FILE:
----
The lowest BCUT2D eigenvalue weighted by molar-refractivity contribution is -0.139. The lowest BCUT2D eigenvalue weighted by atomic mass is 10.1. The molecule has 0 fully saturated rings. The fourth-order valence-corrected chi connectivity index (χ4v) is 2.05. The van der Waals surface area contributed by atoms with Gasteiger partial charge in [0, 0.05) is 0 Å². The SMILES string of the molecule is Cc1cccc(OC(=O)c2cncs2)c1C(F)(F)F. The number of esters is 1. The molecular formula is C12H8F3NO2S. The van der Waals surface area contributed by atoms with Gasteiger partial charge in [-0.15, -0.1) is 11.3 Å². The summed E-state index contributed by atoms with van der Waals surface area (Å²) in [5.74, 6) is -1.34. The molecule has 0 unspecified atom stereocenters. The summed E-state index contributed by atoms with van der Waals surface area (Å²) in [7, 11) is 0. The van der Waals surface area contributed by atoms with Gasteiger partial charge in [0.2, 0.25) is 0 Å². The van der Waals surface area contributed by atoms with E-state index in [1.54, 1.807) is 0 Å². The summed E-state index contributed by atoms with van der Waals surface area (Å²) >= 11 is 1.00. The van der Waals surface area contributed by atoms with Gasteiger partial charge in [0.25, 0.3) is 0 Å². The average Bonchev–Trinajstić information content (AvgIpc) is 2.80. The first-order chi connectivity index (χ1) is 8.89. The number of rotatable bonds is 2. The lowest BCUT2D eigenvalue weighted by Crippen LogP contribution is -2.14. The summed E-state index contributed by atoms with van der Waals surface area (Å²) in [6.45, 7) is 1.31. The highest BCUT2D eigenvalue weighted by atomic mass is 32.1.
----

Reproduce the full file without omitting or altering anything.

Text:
The lowest BCUT2D eigenvalue weighted by molar-refractivity contribution is -0.139. The lowest BCUT2D eigenvalue weighted by atomic mass is 10.1. The molecule has 0 fully saturated rings. The fourth-order valence-corrected chi connectivity index (χ4v) is 2.05. The van der Waals surface area contributed by atoms with Gasteiger partial charge in [0, 0.05) is 0 Å². The SMILES string of the molecule is Cc1cccc(OC(=O)c2cncs2)c1C(F)(F)F. The number of esters is 1. The molecular formula is C12H8F3NO2S. The van der Waals surface area contributed by atoms with Gasteiger partial charge in [-0.15, -0.1) is 11.3 Å². The summed E-state index contributed by atoms with van der Waals surface area (Å²) in [5.74, 6) is -1.34. The molecule has 0 unspecified atom stereocenters. The summed E-state index contributed by atoms with van der Waals surface area (Å²) in [7, 11) is 0. The van der Waals surface area contributed by atoms with Gasteiger partial charge in [0.2, 0.25) is 0 Å². The van der Waals surface area contributed by atoms with E-state index in [1.54, 1.807) is 0 Å². The summed E-state index contributed by atoms with van der Waals surface area (Å²) >= 11 is 1.00. The van der Waals surface area contributed by atoms with Gasteiger partial charge in [0.25, 0.3) is 0 Å². The average Bonchev–Trinajstić information content (AvgIpc) is 2.80. The first-order chi connectivity index (χ1) is 8.89. The number of rotatable bonds is 2. The lowest BCUT2D eigenvalue weighted by Crippen LogP contribution is -2.14. The summed E-state index contributed by atoms with van der Waals surface area (Å²) in [6.45, 7) is 1.31. The highest BCUT2D eigenvalue weighted by atomic mass is 32.1.